Between philosophy and pure mathematics there is a certain affinity, in the fact that both are general and

*a priori*. Neither of them asserts propositions which, like those of history and geography, depend upon the actual concrete facts being just what they are. We may illustrate this characteristic by means of Leibniz's conception of many

*possible* worlds, of which only one is

*actual*. In all the many possible worlds, philosophy and mathematics will be the same; the differences will only be in respect of those particular facts which are chronicled by the descriptive sciences. Any quality, therefore, by which our actual world is distinguished from other abstractly possible worlds, must be ignored by mathematics and philosophy alike. Mathematics and philosophy differ, however, in in their manner of treating the general properties in which all possible worlds agree; for while mathematics starting from comparatively simple propositions, seeks to build up more and more complex results by deductive synthesis, philosophy, starting from data which are common to all knowledge, seeks to purify them into the the simplest statements of abstract form that can be obtained from them by logical analysis.

Bertrand Russell,

__Our Knowledge of the External World__,

*Lecture 7*
Retrieved from Project Gutenberg

I have areas of agreement and areas of disagreement with this post. I would put both mathematics and philosophy, as well as fields of study like constitutional law, largely in a class of knowledge referred to as formal knowledge. For me, this is knowledge derived from systems we set up, such as logic, uses propositions we assert to be true. In this sense, it is true mathematics, philosophy, or the law would be the same in any alternate world, as long as you hold the assumptions that they make to be unchangeable.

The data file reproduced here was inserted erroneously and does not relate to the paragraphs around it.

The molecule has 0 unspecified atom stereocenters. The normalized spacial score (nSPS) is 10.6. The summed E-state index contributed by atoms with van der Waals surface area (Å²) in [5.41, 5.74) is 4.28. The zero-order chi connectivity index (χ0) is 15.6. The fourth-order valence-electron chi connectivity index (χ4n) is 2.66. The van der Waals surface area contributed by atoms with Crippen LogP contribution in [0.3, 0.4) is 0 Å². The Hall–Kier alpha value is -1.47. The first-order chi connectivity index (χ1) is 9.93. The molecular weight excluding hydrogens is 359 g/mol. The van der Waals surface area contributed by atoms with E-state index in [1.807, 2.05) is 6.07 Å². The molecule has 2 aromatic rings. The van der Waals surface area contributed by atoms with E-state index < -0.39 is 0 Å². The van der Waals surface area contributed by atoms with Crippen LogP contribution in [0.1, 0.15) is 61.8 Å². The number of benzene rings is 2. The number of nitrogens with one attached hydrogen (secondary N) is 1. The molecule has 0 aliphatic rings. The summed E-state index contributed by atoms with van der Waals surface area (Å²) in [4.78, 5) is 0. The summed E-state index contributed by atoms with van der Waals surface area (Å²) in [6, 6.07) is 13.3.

On the other hand, Russell wrote these lectures in 1914. long before the Kurt GĂ¶del's incompleteness theorems and Paul Cohen had proved the independence of the Continuum Hypothesis in set theory. We can certainly talk about one possible world where the Continuum Hypothesis is true, and another where it is not true. In that case, we can't say mathematics will be identical in these two possible worlds. The would hold true for any branch of philosophy (or any other formal system). We will always come across unprovable statements, which may be true or false, and discuss possible worlds for each case. The assumptions of mathematics are not unchangeable, but instead, up to the decision of the mathematician.

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